Lactate Dehydrogenase, L- (Cytochrome b2)

L-lactate:ferricytochrome-c oxidoreductase

Enzymatic Reaction (image will open in a new window) 

L-lactic acid dehydrogenase from baker's yeast (cytochrome b2), in nature, catalyzes the following reaction:


Other known oxidants which can be used in vitro are ferricyanide, phenozine methosulfate, certain redox dyes and quinone. A review has been written by Nygaard (1963). Preparation and properties have been summarized by Symons and Burgoyne (1966). An important use of this enzyme is in the specific, enzymatic determination of L-lactate. Schon (1965) describes a method utilizing Fe3+ phenanthroline complex. He indicates it to be 3 X more sensitive than that using NAD-dependent LDH from muscle. Another method is given below.

Characteristics of L-Lactate Dehydrogenase from Baker's Yeast:

Molecular weight: 228,000 (Jacq and Lederer 1974) (See also Guiard and Lederer 1975).

Composition: Jacq and Lederer (1972 and 1974) and Guiard et al. (1973) indicate that the intact enzyme is tetrameric. Each of the identical subunits consists of a single polypeptide chain with one protoheme IX and one flavin mononucleotide as prosthetic groups. The latter have been reported on by Risler and Groudinsky (1973). Guiard et al. (1974) have determined the amino acid sequence in the heme binding region. The enzyme prepared by the crystallization method of Appleby and Morton (1959), without a protease inhibitor, shows a single cleavage of each of the four polypeptide chains; thus each monomer consists of an &@945;-chain of molecular weight 36,000 and a [[beta]]-chain, molecular weight 21,000 (Jacq and Lederer 1974).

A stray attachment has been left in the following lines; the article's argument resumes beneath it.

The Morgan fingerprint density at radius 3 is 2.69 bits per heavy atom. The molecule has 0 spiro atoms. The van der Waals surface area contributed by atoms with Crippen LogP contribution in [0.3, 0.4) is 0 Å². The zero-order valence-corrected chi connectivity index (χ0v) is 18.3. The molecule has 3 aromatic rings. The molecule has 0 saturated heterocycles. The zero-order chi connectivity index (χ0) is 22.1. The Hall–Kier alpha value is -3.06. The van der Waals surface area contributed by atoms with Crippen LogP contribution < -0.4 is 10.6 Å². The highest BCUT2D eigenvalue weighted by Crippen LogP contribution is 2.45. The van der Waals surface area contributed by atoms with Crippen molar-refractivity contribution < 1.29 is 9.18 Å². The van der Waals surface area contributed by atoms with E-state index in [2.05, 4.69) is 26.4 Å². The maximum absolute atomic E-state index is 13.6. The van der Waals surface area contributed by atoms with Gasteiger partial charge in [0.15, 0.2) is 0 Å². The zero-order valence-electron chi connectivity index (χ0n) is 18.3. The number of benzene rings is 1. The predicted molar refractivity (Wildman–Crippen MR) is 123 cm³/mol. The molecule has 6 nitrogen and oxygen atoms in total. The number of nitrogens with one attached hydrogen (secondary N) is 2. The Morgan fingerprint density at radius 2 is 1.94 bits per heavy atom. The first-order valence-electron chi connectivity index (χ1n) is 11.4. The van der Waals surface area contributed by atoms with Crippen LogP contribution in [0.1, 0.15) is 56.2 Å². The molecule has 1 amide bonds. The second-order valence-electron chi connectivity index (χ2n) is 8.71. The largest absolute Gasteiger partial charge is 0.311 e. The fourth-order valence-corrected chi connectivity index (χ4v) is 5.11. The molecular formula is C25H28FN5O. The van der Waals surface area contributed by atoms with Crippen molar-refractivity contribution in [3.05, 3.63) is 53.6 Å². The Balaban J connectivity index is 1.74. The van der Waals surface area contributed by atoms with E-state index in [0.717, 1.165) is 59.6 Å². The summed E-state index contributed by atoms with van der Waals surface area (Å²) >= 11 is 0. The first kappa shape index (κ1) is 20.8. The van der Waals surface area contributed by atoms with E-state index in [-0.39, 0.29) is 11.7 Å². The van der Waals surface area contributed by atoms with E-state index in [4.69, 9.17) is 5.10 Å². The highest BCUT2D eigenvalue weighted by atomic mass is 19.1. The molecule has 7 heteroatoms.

Optimum pH: For cytochrome C: 5.5-9.0; for lactate and ferricyanide: 7.0-8.5.

Extinction coefficient: extinction coefficient= 31.2 (Pajot and Groudinsky 1970).

Constants: Km=1.6 mM for lactate with ferricyanide.

Inhibitors: Heavy metals and oxygen (Armstrong et al. 1963) as well as glycerate, oxalate, malate, phenylpyruvate and fatty acids (Nygaard 1963).

Specificity: The enzyme acts upon L-(+)-lactate, but not the D-isomer, and α-hydroxybutyrate. Electrons are transferred to ferricytochrome c, ferricyanide, methylene blue, 2,6-dichlorophenol indophenol and 1,2-naphthoquine-4-sulfate. Kinetic studies have been reported by Iwatsubo and Capeillere (1967).

Stabilizers: EDTA prevents metal inhibition.

Stability: The 0.65 saturated ammonium sulfate suspension is stable for at least six months at 2 - 8°C.

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